Only by tackling two long-standing and pervasive flaws can Scotland fully live up to OECD expectations. These can be summarised easily: more secondary teachers need to use a different set of learning and teaching strategies which allow all young people to participate and achieve within a school setting right up to age 17-18.
Two quotations from the experts encapsulate the challenges: "Secondary teaching is too subject-centred and too little focused on the challenges of diversity and inclusiveness"; and shifting lower attainers into further education colleges "creates a risk (of) leaving the academic culture of the school intact".
Evidence to support these changes does not just come from OECD experts. A number of thinkers have been convinced that secondary teaching has been misdirected, while most international comparisons suggest that the best way to deal with attainment as well as employability is within vocational programmes in schools and not (mainly) occupational programmes in colleges.
If the experts' opinions are to be heeded, then young people in secondary schools will have to be offered "classroom activities of the kind they had in primary school".
This is a culture change for many secondary teachers who are being asked to adopt methods with which the majority have had little sympathy in the past, on the grounds that they would have negative effects on exam performance. The experts are, however, convinced that these methods will reach out to all learners and especially to non-traditional groups. That is why they wish to see examinations and assessment also change. Their convinced view is that "manipulating the qualifications structure is not a substitute for developing nationally-accessible programmes of applied learning".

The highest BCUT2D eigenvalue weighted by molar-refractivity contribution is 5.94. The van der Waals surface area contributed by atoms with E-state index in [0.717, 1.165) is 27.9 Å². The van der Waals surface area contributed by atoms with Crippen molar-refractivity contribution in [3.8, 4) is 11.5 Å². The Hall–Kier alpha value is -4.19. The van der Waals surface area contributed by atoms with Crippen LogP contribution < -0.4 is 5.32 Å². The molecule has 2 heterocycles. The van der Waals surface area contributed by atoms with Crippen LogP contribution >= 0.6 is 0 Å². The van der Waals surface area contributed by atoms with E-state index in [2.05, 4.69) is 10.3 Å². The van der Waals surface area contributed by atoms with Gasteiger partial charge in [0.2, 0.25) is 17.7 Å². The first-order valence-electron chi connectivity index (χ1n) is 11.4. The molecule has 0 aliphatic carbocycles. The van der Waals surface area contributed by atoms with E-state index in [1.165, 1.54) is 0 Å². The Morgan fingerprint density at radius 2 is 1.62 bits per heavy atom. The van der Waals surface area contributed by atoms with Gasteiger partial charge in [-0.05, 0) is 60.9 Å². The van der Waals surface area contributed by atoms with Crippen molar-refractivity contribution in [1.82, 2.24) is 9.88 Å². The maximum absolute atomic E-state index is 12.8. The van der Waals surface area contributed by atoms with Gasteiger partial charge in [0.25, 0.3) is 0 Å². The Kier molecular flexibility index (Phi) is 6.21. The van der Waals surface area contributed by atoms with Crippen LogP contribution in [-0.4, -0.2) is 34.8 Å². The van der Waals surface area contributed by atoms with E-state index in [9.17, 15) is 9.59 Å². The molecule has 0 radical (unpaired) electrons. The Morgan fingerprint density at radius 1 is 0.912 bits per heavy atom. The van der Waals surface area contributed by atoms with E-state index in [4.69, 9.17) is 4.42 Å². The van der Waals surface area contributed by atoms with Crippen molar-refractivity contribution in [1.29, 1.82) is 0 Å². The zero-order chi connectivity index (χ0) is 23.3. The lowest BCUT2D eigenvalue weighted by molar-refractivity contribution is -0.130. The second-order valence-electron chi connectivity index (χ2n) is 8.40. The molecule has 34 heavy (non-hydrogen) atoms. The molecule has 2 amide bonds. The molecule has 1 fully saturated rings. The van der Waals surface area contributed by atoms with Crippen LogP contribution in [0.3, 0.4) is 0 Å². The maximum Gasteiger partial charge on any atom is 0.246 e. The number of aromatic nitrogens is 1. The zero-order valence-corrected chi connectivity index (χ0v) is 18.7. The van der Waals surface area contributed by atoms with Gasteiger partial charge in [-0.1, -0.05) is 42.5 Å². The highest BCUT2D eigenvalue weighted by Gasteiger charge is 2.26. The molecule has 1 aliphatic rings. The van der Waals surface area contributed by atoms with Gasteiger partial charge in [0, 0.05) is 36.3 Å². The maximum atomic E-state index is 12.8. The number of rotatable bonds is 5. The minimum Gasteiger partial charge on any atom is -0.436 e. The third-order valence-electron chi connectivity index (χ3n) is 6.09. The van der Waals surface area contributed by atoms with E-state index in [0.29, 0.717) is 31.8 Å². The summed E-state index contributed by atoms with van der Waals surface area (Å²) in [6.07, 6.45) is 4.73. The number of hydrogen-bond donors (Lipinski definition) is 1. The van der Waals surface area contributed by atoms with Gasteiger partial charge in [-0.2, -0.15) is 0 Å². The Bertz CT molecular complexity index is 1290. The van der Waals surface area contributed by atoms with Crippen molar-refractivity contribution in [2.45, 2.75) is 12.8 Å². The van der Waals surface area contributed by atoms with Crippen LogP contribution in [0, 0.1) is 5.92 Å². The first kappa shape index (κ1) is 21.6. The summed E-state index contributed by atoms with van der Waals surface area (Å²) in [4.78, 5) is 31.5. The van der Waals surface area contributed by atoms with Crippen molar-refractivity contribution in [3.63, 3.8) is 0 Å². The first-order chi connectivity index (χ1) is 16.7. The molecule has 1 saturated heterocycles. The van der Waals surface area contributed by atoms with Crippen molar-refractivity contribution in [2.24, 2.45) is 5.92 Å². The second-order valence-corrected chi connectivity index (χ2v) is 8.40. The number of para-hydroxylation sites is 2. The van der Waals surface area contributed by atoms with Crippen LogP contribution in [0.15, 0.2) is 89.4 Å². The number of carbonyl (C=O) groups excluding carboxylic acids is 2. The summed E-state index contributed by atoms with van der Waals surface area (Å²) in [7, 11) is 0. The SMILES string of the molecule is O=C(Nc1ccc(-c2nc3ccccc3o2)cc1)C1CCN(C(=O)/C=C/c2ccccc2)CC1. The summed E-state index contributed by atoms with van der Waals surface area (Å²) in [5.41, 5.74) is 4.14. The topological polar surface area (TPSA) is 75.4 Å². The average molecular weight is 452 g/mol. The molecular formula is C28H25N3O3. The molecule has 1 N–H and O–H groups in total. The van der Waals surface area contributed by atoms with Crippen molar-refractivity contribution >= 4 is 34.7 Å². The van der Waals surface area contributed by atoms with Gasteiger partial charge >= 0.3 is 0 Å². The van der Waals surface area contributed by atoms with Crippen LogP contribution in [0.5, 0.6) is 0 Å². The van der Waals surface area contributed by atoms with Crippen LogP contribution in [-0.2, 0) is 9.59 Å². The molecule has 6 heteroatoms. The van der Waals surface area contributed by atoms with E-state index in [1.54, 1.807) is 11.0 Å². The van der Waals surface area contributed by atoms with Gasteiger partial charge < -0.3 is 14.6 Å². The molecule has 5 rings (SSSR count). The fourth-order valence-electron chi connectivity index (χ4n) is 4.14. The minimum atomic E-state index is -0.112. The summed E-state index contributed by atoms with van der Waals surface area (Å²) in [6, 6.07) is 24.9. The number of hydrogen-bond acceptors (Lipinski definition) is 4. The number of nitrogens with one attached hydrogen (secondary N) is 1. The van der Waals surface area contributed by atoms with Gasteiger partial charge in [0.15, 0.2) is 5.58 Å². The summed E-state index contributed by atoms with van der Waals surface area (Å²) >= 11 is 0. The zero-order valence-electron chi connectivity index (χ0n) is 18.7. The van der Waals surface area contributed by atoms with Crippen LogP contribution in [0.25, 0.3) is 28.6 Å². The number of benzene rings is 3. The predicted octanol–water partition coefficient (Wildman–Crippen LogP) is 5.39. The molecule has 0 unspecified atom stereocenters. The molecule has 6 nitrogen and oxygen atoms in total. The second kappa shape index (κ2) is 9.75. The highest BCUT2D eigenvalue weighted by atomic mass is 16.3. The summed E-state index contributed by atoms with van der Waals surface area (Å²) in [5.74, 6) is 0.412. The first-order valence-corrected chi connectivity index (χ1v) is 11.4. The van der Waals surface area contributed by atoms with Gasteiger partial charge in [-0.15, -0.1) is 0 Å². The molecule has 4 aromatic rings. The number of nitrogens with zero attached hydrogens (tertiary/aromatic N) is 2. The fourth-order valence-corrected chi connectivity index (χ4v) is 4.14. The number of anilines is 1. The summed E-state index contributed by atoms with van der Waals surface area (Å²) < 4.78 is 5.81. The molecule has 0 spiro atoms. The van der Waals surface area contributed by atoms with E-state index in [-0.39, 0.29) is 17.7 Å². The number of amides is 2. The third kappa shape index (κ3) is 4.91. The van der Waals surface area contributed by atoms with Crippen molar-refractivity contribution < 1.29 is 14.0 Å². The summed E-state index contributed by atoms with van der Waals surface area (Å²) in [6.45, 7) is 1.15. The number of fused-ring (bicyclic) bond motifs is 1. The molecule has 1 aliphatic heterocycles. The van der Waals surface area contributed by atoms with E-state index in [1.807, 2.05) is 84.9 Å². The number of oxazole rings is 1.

The second flaw creates as many problems. Scotland has responded to educational and economic imperatives through school-college partnerships and in courses such as Skills for Work. But the typical venue for such programmes is the college. Experts say this denies learners equal opportunity and parity of esteem. They want general purpose vocational studies to be open to all learners, particularly the 15-18 age group.
Such a move will fill secondary teachers with horror. Learners they were glad to be rid of, for teaching as well as behaviour reasons, will stay in school! No wonder the OECD report places such an emphasis on changing the way teachers are trained and retrained.
But the biggest challenge faces A Curriculum for Excellence, whose programme of guidance deals with 3-15 year-olds. The assumption is that upper secondary education will remain relatively stable. Not so, says OECD. Scotland can only join the Premier League in education if secondary schools and teachers change their purposes. Who will be brave enough to tell them, when many other indicators demonstrate that they are doing a good job already?
Douglas Weir is emeritus professor of curricular studies at Strathclyde University.